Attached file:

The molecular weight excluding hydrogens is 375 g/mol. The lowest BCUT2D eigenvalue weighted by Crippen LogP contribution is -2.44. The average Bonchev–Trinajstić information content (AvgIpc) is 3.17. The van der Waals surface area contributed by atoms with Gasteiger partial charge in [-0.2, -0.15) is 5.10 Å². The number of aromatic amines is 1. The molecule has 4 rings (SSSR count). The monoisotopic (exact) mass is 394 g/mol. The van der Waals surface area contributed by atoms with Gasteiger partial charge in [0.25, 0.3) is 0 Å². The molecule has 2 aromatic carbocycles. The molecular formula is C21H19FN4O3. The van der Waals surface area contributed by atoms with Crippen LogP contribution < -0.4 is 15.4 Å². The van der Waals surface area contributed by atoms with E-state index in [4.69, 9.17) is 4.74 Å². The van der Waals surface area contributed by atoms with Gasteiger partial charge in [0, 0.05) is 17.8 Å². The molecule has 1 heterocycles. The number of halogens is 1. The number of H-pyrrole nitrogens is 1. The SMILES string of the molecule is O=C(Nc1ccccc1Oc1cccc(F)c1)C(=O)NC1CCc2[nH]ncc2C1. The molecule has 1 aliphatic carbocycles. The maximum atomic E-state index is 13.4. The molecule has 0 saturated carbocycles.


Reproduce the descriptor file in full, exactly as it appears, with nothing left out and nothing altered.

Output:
The molecular weight excluding hydrogens is 375 g/mol. The lowest BCUT2D eigenvalue weighted by Crippen LogP contribution is -2.44. The average Bonchev–Trinajstić information content (AvgIpc) is 3.17. The van der Waals surface area contributed by atoms with Gasteiger partial charge in [-0.2, -0.15) is 5.10 Å². The number of aromatic amines is 1. The molecule has 4 rings (SSSR count). The monoisotopic (exact) mass is 394 g/mol. The van der Waals surface area contributed by atoms with Gasteiger partial charge in [0.25, 0.3) is 0 Å². The molecule has 2 aromatic carbocycles. The molecular formula is C21H19FN4O3. The van der Waals surface area contributed by atoms with Crippen LogP contribution < -0.4 is 15.4 Å². The van der Waals surface area contributed by atoms with E-state index in [4.69, 9.17) is 4.74 Å². The van der Waals surface area contributed by atoms with Gasteiger partial charge in [0, 0.05) is 17.8 Å². The molecule has 1 heterocycles. The number of halogens is 1. The number of H-pyrrole nitrogens is 1. The SMILES string of the molecule is O=C(Nc1ccccc1Oc1cccc(F)c1)C(=O)NC1CCc2[nH]ncc2C1. The molecule has 1 aliphatic carbocycles. The maximum atomic E-state index is 13.4. The molecule has 0 saturated carbocycles.